Understanding the Criminal Law Case

Understanding the Criminal Law Case – Key Points To Know

Did you know that more than 100 million cases are filed each year in state trial courts? If you or a family member recently found yourself in legal trouble, or you are going to school to become a criminal attorney, we have put together this guide to share the ins and outs of a criminal law case.

Read on to learn everything there is to know about a criminal case.

Criminal Law

Burden of Proof

Anytime there is a criminal case, the government has the burden of proof. This means that they have to provide enough evidence to the jury that the defendant is guilty. The defendant, on the other hand, does not have to prove their innocence.

The evidence has to be so strong that it leaves no reasonable doubt that the defendant did in fact commit the crime.


First, there is an initial appearance where a judge reviews both the arrest and post-arrest investigation reports. Then the judge will advise the defendant of the charges that were filed against them.

Here is where the judge makes the decision if they are going to keep the defendant in jail until their trial or allow them to pay a bail and await trial while they live their regular lives. Sometimes, if they are allowed to leave without being held in jail, they might be required to take drug tests or have electronic monitoring. This depends on the severity of the crime.

During the pretrial, a defendant has the opportunity to enter a plea (guilty or not guilty). Around 90% of defendants opt to plead guilty and settle because they do not want to go to trial and have their peers make a call on their future. When a defendant pleads guilty, then the government will agree to a more lenient sentence, or they might agree to drop certain charges.


With a criminal case, there is a limited pretrial discovery proceeding, which is very similar to civil cases. The main difference is that with criminal cases, there are restrictions in place that help protect intimidation of witnesses and the identity of government informants.

Also, attorney’s such as a domestic violence lawyer might file motions where they request for the court to set certain rulings before the trial date. An example of a common motion filed is requesting for certain evidence to be suppressed if it violates a defendant’s constitutional rights.

When a defendant goes to trial, and they are found not guilty, they are released, and the government does not have a chance to appeal the verdict. Also, the defendant can’t be charged for the same offense again in a federal court. The reason is that the Constitution prohibits being tried twice for the same offense, which is called “double jeopardy.”


In the event that the verdict is guilty after a trial, then the judge will determine the sentence that the defendant will receive. The court might take into consideration the evidence that was produced at trial and the U.S. Sentencing Commission guidelines.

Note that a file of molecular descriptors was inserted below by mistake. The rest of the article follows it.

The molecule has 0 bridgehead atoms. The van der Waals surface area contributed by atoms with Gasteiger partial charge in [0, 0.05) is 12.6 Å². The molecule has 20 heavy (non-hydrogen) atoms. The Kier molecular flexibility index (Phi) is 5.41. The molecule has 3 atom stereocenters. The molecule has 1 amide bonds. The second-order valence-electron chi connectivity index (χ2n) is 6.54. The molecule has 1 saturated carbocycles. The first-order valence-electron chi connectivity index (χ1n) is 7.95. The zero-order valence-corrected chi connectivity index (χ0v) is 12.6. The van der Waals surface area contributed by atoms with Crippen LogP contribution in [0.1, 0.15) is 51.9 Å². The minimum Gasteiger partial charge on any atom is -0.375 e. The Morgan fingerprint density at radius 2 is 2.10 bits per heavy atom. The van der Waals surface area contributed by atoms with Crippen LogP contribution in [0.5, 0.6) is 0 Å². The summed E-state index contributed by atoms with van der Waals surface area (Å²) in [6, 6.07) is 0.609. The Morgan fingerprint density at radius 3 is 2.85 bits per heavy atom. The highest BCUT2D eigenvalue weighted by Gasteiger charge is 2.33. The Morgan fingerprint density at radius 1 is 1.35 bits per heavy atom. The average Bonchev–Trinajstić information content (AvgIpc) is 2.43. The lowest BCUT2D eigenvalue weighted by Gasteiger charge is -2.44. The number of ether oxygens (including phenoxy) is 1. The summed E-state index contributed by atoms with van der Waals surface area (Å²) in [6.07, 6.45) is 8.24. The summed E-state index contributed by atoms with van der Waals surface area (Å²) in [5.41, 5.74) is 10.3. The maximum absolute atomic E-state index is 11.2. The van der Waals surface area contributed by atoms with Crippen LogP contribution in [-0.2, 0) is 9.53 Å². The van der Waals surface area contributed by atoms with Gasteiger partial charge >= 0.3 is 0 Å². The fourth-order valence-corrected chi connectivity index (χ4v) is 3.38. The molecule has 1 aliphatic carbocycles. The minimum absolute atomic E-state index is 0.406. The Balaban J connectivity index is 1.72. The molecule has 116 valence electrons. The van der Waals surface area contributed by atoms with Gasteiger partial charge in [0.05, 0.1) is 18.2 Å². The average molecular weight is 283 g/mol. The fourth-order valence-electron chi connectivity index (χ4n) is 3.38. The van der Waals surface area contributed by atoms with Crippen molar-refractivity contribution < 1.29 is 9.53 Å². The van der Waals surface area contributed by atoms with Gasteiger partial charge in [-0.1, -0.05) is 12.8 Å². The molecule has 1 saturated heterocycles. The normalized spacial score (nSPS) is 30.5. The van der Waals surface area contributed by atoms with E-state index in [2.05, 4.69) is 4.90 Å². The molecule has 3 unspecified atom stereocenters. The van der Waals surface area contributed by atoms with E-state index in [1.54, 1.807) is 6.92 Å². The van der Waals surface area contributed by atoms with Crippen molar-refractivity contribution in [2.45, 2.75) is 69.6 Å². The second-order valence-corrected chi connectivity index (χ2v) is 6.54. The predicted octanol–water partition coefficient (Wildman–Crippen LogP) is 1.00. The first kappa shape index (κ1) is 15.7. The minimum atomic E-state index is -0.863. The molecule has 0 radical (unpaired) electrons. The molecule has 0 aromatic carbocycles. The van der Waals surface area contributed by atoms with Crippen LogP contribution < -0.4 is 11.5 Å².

The sentence will vary based on the crime and evidence presented, but it might include fines to be paid back to the government, prison time, restitution paid to any crime victims. Sometimes it is a combination of all of the above during the sentence.

Common Criminal Defense Cases

Most states will categorize criminal cases depending on the type of crime. Usually, this depends on the seriousness of the crime that was committed. For the most part, misdemeanors and citations are considered the lowest in the severity group, which results in a short jail stay and some fines.

The most severe cases are felony crimes, which tend to have a more severe punishment such as prison time instead of local jail time.

Some common criminal defenses include:

  • Necessity
  • Intoxication
  • Insanity
  • Duress
  • Entrapment
  • Mistake
  • Strong alibi

In most crimes against a person, an attorney will use self-defense. This is typically the case for those that are involved in altercations or fights. No matter what the case is, a criminal defendant is always presumed innocent until they are proven guilty beyond a reasonable doubt.

When certain defenses are used to justify or excuse a person’s poor behavior, then it can prevent a criminal conviction, or it can reduce a charge. For example, if an attorney pleads insanity for the defendant, then they will be evaluated to see if this is true.

If they are found to be “insane” then the defendant might be taken to special therapy or have solitary in jail where they also receive help for their mental situation.

Does Every Case Need an Attorney?

When someone is facing a criminal charge, it is a good idea to have an experienced professional on their side. Most people are not familiar with criminal laws and can find themselves in a lot of trouble if they don’t know certain laws that can work to their benefit.

An attorney will determine if you have a defense for your specific case after they evaluate your circumstances.

Feeling Like a Criminal Law Case Pro?

Now that you have learned everything there is to know about a criminal law case, you are hopefully feeling better informed. Whether you are going to school to be an attorney or are in a bit of legal trouble, our guide should give you a better idea of what to expect. Did our article help you out? Please continue browsing the rest of our legal section for our latest guides.

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